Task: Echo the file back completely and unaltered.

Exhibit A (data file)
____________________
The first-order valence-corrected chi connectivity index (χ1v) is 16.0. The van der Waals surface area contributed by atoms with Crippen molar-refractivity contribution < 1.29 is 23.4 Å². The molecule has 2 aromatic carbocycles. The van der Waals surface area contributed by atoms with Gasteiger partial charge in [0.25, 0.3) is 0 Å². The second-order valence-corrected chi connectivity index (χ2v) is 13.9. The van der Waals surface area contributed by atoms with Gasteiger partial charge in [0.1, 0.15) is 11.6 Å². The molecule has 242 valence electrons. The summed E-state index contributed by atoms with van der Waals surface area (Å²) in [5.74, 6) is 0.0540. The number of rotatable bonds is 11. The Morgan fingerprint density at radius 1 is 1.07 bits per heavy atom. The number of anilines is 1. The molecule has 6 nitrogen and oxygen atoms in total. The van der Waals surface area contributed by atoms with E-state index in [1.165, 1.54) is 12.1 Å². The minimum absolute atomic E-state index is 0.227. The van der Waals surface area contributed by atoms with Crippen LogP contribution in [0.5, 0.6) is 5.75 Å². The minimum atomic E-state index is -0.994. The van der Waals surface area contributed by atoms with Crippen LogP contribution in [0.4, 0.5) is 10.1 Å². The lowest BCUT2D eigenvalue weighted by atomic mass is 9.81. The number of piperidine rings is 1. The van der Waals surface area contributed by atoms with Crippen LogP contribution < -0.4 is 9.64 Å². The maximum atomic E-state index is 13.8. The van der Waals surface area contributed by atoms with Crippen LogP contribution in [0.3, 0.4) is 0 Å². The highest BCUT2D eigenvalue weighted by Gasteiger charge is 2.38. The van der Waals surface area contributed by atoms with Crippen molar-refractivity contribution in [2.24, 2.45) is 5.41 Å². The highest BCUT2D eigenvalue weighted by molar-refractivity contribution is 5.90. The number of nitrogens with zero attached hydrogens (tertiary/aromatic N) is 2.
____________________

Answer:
The first-order valence-corrected chi connectivity index (χ1v) is 16.0. The van der Waals surface area contributed by atoms with Crippen molar-refractivity contribution < 1.29 is 23.4 Å². The molecule has 2 aromatic carbocycles. The van der Waals surface area contributed by atoms with Gasteiger partial charge in [0.25, 0.3) is 0 Å². The second-order valence-corrected chi connectivity index (χ2v) is 13.9. The van der Waals surface area contributed by atoms with Gasteiger partial charge in [0.1, 0.15) is 11.6 Å². The molecule has 242 valence electrons. The summed E-state index contributed by atoms with van der Waals surface area (Å²) in [5.74, 6) is 0.0540. The number of rotatable bonds is 11. The Morgan fingerprint density at radius 1 is 1.07 bits per heavy atom. The number of anilines is 1. The molecule has 6 nitrogen and oxygen atoms in total. The van der Waals surface area contributed by atoms with E-state index in [1.165, 1.54) is 12.1 Å². The minimum absolute atomic E-state index is 0.227. The van der Waals surface area contributed by atoms with Crippen LogP contribution in [0.5, 0.6) is 5.75 Å². The minimum atomic E-state index is -0.994. The van der Waals surface area contributed by atoms with Crippen LogP contribution in [0.4, 0.5) is 10.1 Å². The lowest BCUT2D eigenvalue weighted by atomic mass is 9.81. The number of piperidine rings is 1. The van der Waals surface area contributed by atoms with Crippen LogP contribution < -0.4 is 9.64 Å². The maximum atomic E-state index is 13.8. The van der Waals surface area contributed by atoms with Crippen LogP contribution in [0.3, 0.4) is 0 Å². The highest BCUT2D eigenvalue weighted by Gasteiger charge is 2.38. The van der Waals surface area contributed by atoms with Crippen molar-refractivity contribution in [2.24, 2.45) is 5.41 Å². The highest BCUT2D eigenvalue weighted by molar-refractivity contribution is 5.90. The number of nitrogens with zero attached hydrogens (tertiary/aromatic N) is 2.